Cybercriminals are believed to have stolen information for more than five million credit and debit cards that shoppers had used at dozens of Saks Fifth Avenue, Saks Off 5th and Lord & Taylor stores mainly in the United States between May 2017 and March 2018.
Canada-based department store operator Hudson’s Bay Co. has disclosed that it fell victim to a security breach that impacted the bank card details of people who had shopped at its stores.
“We have become aware of a data security issue involving customer payment card data at certain Saks Fifth Avenue, Saks Off 5th and Lord & Taylor stores in North America,” according to a statement on the website of Saks Fifth Avenue.
The breach is thought to have resulted in the theft of more than five million credit and debit cards, which had been used in the affected stores owned by Hudson’s Bay, according to Gemini Advisory.
The firm, which is dedicated to tracking stolen financial details, has blamed the theft on a cybercriminal ring dubbed JokerStash (and also known as Fin7). The group is believed to have announced on March 28 that it had obtained a cache of five million bank card numbers, which it had nicknamed ‘BIGBADABOOM-2’. In the meantime, the details of 125,000 cards from the loot have reportedly been put up for sale on the dark web.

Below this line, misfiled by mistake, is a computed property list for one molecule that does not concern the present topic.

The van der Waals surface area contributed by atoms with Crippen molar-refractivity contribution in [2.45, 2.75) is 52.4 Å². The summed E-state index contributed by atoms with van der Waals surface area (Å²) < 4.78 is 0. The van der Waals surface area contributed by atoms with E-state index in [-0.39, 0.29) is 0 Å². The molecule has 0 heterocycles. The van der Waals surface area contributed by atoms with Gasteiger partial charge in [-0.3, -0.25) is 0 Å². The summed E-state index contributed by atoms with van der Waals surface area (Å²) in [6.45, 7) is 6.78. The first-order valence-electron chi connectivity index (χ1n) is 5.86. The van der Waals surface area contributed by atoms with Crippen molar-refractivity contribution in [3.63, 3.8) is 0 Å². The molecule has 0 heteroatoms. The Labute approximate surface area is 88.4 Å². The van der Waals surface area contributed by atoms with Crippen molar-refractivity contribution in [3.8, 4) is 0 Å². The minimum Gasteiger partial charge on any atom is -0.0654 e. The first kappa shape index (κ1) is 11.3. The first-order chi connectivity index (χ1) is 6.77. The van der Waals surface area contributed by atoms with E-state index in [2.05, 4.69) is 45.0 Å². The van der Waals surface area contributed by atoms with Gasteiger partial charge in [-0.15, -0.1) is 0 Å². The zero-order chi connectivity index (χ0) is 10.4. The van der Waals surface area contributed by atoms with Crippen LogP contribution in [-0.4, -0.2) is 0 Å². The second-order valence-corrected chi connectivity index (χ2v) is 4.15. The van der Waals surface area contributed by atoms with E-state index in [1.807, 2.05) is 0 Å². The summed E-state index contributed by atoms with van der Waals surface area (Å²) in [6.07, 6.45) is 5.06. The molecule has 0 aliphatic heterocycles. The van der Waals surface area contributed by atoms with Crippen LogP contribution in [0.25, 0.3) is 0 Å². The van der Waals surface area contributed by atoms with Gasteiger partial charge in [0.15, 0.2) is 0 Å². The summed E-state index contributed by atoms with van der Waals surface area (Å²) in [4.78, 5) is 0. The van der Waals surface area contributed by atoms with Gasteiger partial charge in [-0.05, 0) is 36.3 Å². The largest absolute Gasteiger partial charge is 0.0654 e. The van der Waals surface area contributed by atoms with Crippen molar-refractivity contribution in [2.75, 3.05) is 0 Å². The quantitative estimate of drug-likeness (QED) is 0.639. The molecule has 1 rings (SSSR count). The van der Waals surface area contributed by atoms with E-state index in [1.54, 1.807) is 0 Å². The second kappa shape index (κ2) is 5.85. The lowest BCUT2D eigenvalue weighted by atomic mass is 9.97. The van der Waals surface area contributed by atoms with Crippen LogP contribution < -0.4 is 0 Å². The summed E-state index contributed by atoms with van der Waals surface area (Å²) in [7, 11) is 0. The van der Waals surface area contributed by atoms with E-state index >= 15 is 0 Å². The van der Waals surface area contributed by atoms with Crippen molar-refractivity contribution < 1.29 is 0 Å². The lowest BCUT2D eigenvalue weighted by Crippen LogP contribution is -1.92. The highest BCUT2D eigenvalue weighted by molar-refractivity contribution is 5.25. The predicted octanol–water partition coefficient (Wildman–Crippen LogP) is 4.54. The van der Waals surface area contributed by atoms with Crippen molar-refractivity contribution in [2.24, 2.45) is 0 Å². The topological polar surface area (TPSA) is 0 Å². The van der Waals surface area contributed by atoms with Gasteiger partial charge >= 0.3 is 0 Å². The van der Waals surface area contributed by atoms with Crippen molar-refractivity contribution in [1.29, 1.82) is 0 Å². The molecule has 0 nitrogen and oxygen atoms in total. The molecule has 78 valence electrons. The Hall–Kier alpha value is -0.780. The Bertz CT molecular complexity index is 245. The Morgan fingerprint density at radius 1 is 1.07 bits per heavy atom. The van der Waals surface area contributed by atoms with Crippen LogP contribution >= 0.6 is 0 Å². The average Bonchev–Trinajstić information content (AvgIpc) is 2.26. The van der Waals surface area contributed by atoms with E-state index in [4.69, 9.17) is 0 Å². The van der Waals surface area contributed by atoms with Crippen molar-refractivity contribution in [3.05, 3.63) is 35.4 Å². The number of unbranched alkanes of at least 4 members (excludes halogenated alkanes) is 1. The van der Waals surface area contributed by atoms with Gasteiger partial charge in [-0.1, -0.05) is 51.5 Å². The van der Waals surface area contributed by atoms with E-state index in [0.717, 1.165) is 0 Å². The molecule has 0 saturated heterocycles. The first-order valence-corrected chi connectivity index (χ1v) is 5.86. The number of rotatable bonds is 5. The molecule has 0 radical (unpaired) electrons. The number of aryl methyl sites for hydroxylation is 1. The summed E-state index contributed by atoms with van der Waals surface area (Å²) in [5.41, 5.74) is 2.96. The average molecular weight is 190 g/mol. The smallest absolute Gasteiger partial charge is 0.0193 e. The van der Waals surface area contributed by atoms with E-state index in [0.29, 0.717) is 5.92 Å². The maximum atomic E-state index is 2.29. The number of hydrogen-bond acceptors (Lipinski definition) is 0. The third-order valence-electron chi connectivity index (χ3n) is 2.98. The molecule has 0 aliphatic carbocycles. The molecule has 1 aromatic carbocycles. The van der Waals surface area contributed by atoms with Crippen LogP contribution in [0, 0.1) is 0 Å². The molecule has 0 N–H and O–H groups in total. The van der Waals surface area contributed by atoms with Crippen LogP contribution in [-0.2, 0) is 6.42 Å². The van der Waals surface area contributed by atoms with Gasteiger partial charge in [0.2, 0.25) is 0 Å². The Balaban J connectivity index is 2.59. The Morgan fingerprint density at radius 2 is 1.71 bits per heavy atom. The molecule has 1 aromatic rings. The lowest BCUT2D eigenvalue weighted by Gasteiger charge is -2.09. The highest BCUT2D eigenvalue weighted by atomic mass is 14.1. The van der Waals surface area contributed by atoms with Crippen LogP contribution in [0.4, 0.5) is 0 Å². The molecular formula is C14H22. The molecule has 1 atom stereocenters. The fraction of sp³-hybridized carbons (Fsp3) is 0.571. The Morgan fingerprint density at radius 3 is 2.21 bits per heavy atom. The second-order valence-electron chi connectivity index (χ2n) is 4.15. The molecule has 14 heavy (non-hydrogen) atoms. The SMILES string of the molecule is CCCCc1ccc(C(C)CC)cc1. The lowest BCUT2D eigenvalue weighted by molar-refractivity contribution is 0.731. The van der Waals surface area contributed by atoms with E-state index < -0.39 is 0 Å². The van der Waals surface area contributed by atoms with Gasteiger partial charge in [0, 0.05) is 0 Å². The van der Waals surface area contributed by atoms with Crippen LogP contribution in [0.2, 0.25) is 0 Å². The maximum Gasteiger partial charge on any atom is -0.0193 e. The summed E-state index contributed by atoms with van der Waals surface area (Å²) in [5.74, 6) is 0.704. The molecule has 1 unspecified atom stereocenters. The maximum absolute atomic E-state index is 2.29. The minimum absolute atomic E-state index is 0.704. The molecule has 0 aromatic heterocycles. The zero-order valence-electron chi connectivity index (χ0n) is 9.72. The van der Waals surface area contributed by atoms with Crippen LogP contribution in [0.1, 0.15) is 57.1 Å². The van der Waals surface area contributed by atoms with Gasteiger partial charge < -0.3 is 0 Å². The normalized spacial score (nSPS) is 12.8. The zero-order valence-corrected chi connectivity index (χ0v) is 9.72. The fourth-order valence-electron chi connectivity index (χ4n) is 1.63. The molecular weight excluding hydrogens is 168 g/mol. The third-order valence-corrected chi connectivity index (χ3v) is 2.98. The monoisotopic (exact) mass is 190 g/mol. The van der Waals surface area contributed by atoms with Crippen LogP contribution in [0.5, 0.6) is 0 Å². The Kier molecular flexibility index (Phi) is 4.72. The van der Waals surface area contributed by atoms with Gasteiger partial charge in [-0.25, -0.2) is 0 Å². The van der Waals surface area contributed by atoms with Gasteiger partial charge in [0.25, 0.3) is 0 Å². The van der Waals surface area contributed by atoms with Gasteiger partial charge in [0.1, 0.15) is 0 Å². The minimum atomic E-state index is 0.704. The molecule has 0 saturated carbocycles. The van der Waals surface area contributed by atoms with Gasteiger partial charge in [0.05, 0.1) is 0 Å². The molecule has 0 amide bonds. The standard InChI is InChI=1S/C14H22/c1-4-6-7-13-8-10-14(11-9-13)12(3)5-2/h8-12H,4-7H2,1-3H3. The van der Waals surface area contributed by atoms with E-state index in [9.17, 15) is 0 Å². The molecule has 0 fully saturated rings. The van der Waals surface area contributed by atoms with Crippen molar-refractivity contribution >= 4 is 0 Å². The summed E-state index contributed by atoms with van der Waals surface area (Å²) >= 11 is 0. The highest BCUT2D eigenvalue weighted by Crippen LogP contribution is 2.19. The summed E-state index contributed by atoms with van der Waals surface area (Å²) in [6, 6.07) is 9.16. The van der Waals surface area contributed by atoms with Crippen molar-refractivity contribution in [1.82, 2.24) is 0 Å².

The gang did not disclose where it had obtained the data. However, having analyzed a sample of the data together with a number of banks, Gemini Advisory has determined that most of the bank cards had been used in stores operated by Hudson’s Bay in New York and New Jersey.
According to the firm, 83 Saks Fifth Avenue or Saks Off Fifth stores and all 51 Lord & Taylor locations have been compromised. At least three Saks locations in Canada are also thought to have suffered the breach.
The attackers are believed to have stolen the credit card information during nearly 12 months – from May 2017 to March 2018. The payment card details were pilfered through malicious software that, once installed on the cash register systems in the affected stores, funneled the card numbers to the gang.
“We identified the issue, took steps to contain it, and believe it no longer poses a risk to customers shopping at our stores. While the investigation is ongoing, there is no indication that this affects our e-commerce or other digital platforms, Hudson’s Bay, Home Outfitters, or HBC Europe,” reads the retailer’s statement.
The company also vowed to keep its customers updated as it learns more details about the breach and offered to provide free identity protection services for those affected.